on her feast, the mortal Hupasiyas binds him with a rope. Then the
Storm-god, accompanied by the gods, sets upon them and destroys them.
In another version of that myth, he looses his eyes and heart to
Illuyankas after his first battle. He then marries a poor mortal woman
and marries their son to Illuyankas daughter. He has the son ask for
his eyes and heart. With their return, he attacks the dragon again.
When his son sides with Illuyankas, the Storm-god kills them both.
When his son, Telepinus, is missing he despairs and complains to the
Sun-god and then to Hannahannas, who tells him to search for him
himself. After searching Telepinus' city he gives up.
In other versions of this myth, it is the Storm-god who is missing.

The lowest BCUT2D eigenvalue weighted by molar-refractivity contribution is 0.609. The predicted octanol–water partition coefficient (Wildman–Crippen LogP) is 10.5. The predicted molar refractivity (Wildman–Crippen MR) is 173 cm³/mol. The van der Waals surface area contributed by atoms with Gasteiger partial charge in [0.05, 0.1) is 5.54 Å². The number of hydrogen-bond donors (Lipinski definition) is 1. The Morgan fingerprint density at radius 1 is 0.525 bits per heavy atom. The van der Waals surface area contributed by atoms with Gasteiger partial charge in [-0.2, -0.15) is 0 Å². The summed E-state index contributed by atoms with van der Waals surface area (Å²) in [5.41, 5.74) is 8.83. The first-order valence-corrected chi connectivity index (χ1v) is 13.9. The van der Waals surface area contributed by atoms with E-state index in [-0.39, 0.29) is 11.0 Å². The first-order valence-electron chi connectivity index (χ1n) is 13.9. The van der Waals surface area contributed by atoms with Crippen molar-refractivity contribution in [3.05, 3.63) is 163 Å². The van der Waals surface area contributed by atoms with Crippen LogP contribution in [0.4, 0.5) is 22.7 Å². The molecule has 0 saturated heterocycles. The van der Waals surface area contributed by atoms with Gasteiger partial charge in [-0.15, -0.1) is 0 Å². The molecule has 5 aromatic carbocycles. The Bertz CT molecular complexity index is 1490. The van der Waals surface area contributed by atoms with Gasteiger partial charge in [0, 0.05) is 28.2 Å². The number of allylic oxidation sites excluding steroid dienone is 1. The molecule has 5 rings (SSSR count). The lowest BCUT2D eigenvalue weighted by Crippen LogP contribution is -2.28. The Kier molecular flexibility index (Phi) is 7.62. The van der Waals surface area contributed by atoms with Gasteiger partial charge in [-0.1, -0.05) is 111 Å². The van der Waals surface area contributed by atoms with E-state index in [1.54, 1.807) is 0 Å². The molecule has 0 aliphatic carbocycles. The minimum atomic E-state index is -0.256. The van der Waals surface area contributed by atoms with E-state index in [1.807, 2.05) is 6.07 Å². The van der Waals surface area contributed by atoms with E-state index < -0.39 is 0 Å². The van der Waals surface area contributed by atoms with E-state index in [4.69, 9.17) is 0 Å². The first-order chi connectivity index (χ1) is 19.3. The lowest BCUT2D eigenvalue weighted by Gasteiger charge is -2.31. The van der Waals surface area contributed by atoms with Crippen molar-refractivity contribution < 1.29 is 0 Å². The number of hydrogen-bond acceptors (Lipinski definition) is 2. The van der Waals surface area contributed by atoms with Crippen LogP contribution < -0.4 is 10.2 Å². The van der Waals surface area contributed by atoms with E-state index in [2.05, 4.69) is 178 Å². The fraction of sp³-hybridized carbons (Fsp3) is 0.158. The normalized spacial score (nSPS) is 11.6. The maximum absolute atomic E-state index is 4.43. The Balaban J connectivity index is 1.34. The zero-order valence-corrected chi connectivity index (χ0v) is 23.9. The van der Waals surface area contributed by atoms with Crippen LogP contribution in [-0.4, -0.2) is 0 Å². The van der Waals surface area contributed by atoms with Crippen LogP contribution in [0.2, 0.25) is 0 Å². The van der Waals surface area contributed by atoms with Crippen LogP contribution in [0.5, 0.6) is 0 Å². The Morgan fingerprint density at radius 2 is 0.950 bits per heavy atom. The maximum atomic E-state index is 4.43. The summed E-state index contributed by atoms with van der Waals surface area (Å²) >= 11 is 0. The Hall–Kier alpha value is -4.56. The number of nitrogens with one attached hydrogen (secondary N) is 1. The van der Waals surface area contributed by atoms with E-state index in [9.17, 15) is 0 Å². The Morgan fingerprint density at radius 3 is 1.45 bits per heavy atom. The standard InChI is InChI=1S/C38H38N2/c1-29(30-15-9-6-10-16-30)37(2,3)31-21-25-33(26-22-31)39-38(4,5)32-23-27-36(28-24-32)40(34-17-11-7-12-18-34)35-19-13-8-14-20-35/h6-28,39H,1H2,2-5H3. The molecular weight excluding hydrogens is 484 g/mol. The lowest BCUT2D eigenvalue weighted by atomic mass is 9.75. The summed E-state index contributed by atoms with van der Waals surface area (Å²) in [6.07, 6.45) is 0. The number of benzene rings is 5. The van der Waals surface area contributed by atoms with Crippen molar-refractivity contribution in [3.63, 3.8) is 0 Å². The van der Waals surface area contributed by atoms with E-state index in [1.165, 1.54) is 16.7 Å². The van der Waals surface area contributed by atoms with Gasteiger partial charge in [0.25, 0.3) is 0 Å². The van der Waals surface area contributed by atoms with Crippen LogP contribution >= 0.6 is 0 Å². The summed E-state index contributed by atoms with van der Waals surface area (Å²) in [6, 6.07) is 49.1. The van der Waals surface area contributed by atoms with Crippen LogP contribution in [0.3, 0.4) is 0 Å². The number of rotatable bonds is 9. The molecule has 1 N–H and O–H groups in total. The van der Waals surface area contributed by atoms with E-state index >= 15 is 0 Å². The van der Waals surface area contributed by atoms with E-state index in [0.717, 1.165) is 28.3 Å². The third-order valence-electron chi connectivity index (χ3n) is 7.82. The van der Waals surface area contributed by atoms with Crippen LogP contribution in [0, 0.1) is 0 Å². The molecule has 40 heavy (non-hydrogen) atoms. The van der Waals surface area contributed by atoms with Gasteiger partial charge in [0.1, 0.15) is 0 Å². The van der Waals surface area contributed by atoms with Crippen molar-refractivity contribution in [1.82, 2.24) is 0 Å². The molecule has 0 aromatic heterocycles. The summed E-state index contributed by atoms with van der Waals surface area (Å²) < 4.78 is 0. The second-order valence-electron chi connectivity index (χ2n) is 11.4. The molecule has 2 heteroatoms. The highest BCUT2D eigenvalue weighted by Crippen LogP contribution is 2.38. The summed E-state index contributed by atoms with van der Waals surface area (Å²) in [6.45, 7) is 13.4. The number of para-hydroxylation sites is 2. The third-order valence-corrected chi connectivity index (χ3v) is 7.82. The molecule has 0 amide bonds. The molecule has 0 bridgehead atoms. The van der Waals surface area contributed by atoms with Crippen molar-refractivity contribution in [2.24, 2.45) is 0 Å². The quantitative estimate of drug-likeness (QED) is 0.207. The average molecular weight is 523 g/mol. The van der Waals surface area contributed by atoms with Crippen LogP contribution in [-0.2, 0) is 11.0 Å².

One is almost exactly the same, and in another, he is journeys to the
Dark Earth in his anger, and is returned with the help of his mother -
here Wuruntemu/Ereshkigal/the Sun goddess of Arinna.
He sends Telipinu to recover the Sun-god who had been kidnapped by
the Sea-god. The Sea-god is so intimidated that he gives Telipinu his
daughter in marriage but demands a bride-price from the Storm-god.
After consulting with Hannahanna, he pays the price of a thousand sheep
and a thousand cattle.
He notices his daughter, Inara, is missing and sends a bee to
Hannahanna to have her search for her.
Seris (Serisu) - a bull sacred to the Storm-god. In preparation for
battle, the Storm-god has Tasmisus anoint his horns with oil and drive
him up Mount Imgarra with Tella and the battle wagon.
Tella (Hurris) - another bull sacred to the Storm-god. In
preparation for battle, the Storm-god has Tasmisus plate his tail with